No layoffs for teachers and some employees
Under the budget, schools will be prohibited from laying off classroom teachers and classified employees who work in nutrition, transportation or custodial services this school year. The next time they could be laid off would be some time after June 2021.
The temporary protections arrive as schools logistically plan to physically reopen campuses that meet social distancing guidelines. School employee unions successfully lobbied for the protections, previously warning that funding cuts would result in tens of thousands of layoffs at a time when schools need more teachers, bus drivers, cafeteria workers and janitors to make the drastic changes outlined under recent state guidance.
The governor and state legislators agreed, and included protections that extend to most certificated staff except those whose positions require an administrative credential, such as school principals. Faced with similar cuts a decade ago during the Great Recession, schools laid off tens of thousands of educators, primarily teachers at the start of their careers. The cuts disproportionately affected low-income students of color.
Groups representing school boards and administrators, however, opposed the provision, saying they will restrict schools’ ability to respond to an economic downturn that threatens to bring years-long challenges for school budgets. Many local districts already faced strained budgets due to rising fixed costs such as rising employee healthcare and pension obligations before the pandemic, and employee salaries account for more than 80% of schools’ budgets.
“Our position is that layoffs should be a last resort and exceedingly rare,” said Troy Flint, spokesman for the California School Boards Association. “However, they exist for a reason, and in times of severe financial crisis, districts should have that tool available.”
New requirements for distance learning
When instruction resumes this fall, schools will be required to follow new standards for distance learning laid out in the budget. They will be required to track students’ participation and attendance, provide “live daily interaction” with teachers and devise plans to track down students who aren’t participating in distance learning.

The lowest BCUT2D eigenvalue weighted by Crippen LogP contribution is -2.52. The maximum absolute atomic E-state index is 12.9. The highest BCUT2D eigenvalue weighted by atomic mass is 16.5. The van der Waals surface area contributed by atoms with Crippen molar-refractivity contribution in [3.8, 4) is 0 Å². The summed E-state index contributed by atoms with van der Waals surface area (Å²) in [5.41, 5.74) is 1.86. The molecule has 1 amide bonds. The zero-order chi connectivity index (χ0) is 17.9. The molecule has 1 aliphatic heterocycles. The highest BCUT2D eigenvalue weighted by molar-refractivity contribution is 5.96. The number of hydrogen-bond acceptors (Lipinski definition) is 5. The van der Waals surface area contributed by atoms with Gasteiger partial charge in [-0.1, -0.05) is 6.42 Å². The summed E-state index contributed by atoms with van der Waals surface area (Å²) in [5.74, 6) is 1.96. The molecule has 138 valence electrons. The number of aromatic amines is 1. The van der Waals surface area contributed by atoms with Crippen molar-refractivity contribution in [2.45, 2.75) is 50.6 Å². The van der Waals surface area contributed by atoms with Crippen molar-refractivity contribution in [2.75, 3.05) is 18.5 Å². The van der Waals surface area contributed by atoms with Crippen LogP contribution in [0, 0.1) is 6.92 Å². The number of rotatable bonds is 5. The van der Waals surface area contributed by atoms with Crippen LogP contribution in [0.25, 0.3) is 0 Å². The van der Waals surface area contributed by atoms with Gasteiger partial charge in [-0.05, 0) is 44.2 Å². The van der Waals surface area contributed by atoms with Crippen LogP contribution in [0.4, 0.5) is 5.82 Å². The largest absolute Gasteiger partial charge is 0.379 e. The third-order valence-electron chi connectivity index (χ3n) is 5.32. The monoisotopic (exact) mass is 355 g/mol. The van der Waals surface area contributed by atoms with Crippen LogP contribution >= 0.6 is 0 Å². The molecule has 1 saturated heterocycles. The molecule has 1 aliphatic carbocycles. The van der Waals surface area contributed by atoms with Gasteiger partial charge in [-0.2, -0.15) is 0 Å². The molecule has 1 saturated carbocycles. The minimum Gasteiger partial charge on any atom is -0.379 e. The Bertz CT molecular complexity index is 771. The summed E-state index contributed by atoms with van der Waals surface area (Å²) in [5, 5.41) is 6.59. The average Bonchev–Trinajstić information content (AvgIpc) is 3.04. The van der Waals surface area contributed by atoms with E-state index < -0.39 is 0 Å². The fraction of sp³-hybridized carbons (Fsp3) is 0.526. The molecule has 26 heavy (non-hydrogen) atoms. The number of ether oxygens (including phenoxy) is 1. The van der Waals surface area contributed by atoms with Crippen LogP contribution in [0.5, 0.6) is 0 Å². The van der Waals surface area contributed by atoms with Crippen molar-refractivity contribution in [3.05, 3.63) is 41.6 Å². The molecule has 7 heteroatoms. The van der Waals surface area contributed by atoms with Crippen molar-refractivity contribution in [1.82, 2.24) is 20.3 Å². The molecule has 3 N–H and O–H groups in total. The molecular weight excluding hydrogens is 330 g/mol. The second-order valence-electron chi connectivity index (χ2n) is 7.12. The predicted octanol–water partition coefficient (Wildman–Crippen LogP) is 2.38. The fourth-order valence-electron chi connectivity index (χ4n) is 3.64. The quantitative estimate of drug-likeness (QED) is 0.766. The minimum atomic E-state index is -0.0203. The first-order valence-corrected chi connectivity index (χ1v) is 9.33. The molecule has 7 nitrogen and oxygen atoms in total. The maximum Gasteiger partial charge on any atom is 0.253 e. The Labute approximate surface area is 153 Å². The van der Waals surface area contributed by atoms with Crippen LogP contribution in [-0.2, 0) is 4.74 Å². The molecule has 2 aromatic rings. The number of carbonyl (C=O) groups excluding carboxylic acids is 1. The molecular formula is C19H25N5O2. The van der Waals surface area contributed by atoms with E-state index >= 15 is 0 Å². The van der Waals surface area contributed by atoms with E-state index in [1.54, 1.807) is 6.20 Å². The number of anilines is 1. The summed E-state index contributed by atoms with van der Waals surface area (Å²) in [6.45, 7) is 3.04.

The requirements aim to address an uneven implementation of distance learning this spring, in which schools hastily transitioned from brick-and-mortar instruction with varying expectations and capacities to engage students. Though the rules do not mandate that schools offer a specific amount of synchronous, or live, instruction each day — a distance learning opportunity desired by many parents — they do set minimum daily instructional minute requirements. Schools would be able to meet these requirements based on the combination of live interaction and “time value” of work assigned by schools.
Many school districts are contemplating hybrid schedules this fall, in which students go to school in person part of the week and learn at home for the remaining portion. They’re also giving parents who do not want to send their children to physical campuses the option of full-time distance learning.
If families choose to have their child do distance learning, or if schools have to make a wholesale transition in the event of local coronavirus outbreaks, schools will have to ensure students have access to the necessary devices and connectivity. And they will also have to make sure that students with special needs receive the “accommodations necessary to ensure that individualized education program can be executed in a distance learning environment,” according to the budget trailer bill language.